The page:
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How to Deal with Missed Training Sessions

By Jiri Kaloc

Missing training can feel bad, especially when you’re following a structured plan and you’re motivated by a race coming up. There’s good news and bad news if this had happened to you. The good news is that you lose fitness a lot slower than you think. The bad news is that it also takes time to build fitness back. One great session is never going to be the same as a full week of training. Let’s take a closer look at how to best deal with missed training depending on how much time you were off the bike.

Missing 1-2 training sessions

Fitness has a lot of staying power. You can miss up to a week of training before there will be any meaningful loss of performance. But it’s still a week where you’re not improving, so you don’t want to completely disregard missed training, even if you miss only a few sessions.

To make the right decision about how to approach one or two missed training rides, you have to consider the reason why you missed them. If it was caused by a scheduling conflict, weekend getaway or something similar that doesn’t place extra stress on you, proceed with your training like nothing happened. The break in training will serve as the extra recovery that can make your next session that much better.

Things are a bit different if you miss those training sessions for high-stress reasons. If you’re forced to stay up late working, if you care for a sick family member or if you experience unexpected travel delays, the extra stress demands that you take it easy when going back to training. It’s best to reduce the length or intensity of your next few sessions. This will allow you to get back in the saddle right away but it will give your body time to adjust.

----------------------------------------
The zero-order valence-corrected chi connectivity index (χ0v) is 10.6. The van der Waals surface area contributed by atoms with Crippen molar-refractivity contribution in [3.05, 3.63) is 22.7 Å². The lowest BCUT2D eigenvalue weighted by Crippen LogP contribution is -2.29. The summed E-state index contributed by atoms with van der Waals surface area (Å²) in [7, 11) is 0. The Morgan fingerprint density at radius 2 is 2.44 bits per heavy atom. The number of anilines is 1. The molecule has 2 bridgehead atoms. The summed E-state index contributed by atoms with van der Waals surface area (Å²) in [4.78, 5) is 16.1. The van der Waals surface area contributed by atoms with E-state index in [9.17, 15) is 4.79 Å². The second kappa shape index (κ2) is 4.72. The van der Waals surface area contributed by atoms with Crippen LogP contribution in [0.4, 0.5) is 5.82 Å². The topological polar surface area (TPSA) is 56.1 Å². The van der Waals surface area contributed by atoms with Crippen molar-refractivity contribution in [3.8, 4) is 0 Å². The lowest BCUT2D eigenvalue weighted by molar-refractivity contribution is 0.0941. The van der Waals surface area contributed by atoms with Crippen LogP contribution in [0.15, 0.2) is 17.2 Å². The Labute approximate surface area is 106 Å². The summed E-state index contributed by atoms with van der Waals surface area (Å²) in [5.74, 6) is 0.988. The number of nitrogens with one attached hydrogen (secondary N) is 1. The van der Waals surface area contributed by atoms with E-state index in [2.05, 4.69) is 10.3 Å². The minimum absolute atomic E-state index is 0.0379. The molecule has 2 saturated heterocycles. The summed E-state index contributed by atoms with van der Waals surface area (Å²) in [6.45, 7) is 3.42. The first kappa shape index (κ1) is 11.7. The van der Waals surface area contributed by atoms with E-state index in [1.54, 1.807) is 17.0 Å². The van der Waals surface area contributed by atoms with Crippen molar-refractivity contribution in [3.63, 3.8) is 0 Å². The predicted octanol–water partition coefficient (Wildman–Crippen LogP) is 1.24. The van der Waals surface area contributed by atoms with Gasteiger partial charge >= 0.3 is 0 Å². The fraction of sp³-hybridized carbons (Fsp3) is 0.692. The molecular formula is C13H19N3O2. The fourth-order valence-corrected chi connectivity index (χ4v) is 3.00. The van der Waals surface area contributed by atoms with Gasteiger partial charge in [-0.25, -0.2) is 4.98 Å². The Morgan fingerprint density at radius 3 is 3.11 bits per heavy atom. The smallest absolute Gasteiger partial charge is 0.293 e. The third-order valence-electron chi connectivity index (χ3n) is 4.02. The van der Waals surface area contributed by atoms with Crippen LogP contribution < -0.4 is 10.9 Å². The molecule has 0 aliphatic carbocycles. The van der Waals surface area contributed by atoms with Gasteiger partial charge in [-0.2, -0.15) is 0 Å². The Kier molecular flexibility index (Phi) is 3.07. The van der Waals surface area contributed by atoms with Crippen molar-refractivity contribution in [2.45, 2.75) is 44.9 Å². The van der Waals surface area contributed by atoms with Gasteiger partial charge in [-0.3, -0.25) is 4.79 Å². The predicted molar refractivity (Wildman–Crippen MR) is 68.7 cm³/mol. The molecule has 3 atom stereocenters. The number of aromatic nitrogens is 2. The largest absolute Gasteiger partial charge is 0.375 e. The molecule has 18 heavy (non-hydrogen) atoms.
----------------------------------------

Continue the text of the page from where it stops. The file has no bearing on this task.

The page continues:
A Cyclist Training
Missing training can feel bad, especially when you’re following a structured plan and you’re motivated by a race coming up. © Profimedia

Missing a week of training

When you know you’re going to miss a week of training for some reason, it’s best to think of it as a long rest period that you can incorporate into your training plan. You can do this in two ways depending on what type of athlete you are.

If you’re someone who gets anxious when unable to train, it’s best to plan high-workload days in the week leading up to missed training. This preloading will make you feel better as you know you worked extra hard and the extra rest is much needed.

If you’re someone who likes a break and always feels more motivated to jump into training afterwards, you should plan for a harder training load in the weeks following your missed training. Try to take 50-75% of the missed training load and spread it onto the planned training sessions over the span of 3-4 weeks. It’s better to increase the duration of several rides by 30 minutes rather than doubling a single ride to try and catch up quickly.

Missing more than a week

As unfortunate as it is, there are times when a cyclist is forced to miss two weeks or even more due to injury, illness, work or other unexpected circumstances. This is when it gets really tricky because every long period of missed training is unique and requires an individualised approach to getting back. You are very likely going to need to reduce duration and intensity but how quickly you can start increasing it back up depends on a lot of factors. If you have the ability, try to work with a coach, their experience can save you a lot of time and pain.

If you’re on your own, you have to mainly focus on being patient. Getting back to a full training load can take anywhere between a few days and two weeks. You have to be really honest with how you feel, especially after an illness or injury, rushing will only set you back further.